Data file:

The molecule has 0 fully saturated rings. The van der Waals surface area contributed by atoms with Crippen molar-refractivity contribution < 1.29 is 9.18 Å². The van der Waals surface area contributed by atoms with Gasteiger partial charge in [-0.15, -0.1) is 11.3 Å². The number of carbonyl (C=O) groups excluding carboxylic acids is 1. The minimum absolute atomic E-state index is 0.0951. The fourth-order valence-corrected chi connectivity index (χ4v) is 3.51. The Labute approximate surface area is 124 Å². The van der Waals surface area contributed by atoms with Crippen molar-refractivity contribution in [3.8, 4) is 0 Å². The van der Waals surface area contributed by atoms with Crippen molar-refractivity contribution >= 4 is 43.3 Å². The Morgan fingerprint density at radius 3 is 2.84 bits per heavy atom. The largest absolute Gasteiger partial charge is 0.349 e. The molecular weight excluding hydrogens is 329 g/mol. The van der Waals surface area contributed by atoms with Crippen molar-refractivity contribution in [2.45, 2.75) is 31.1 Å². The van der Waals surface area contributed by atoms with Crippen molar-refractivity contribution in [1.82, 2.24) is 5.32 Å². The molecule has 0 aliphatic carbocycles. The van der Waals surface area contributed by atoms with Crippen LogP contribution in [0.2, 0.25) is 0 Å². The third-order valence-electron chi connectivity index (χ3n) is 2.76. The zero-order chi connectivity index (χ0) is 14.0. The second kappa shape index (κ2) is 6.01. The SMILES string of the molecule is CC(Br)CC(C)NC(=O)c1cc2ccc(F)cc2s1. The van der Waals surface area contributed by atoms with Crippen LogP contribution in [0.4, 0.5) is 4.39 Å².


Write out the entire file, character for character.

The molecule has 0 fully saturated rings. The van der Waals surface area contributed by atoms with Crippen molar-refractivity contribution < 1.29 is 9.18 Å². The van der Waals surface area contributed by atoms with Gasteiger partial charge in [-0.15, -0.1) is 11.3 Å². The number of carbonyl (C=O) groups excluding carboxylic acids is 1. The minimum absolute atomic E-state index is 0.0951. The fourth-order valence-corrected chi connectivity index (χ4v) is 3.51. The Labute approximate surface area is 124 Å². The van der Waals surface area contributed by atoms with Crippen molar-refractivity contribution in [3.8, 4) is 0 Å². The van der Waals surface area contributed by atoms with Crippen molar-refractivity contribution >= 4 is 43.3 Å². The Morgan fingerprint density at radius 3 is 2.84 bits per heavy atom. The largest absolute Gasteiger partial charge is 0.349 e. The molecular weight excluding hydrogens is 329 g/mol. The van der Waals surface area contributed by atoms with Crippen molar-refractivity contribution in [2.45, 2.75) is 31.1 Å². The van der Waals surface area contributed by atoms with Crippen molar-refractivity contribution in [1.82, 2.24) is 5.32 Å². The molecule has 0 aliphatic carbocycles. The van der Waals surface area contributed by atoms with Crippen LogP contribution in [0.2, 0.25) is 0 Å². The third-order valence-electron chi connectivity index (χ3n) is 2.76. The zero-order chi connectivity index (χ0) is 14.0. The second kappa shape index (κ2) is 6.01. The SMILES string of the molecule is CC(Br)CC(C)NC(=O)c1cc2ccc(F)cc2s1. The van der Waals surface area contributed by atoms with Crippen LogP contribution in [0.4, 0.5) is 4.39 Å².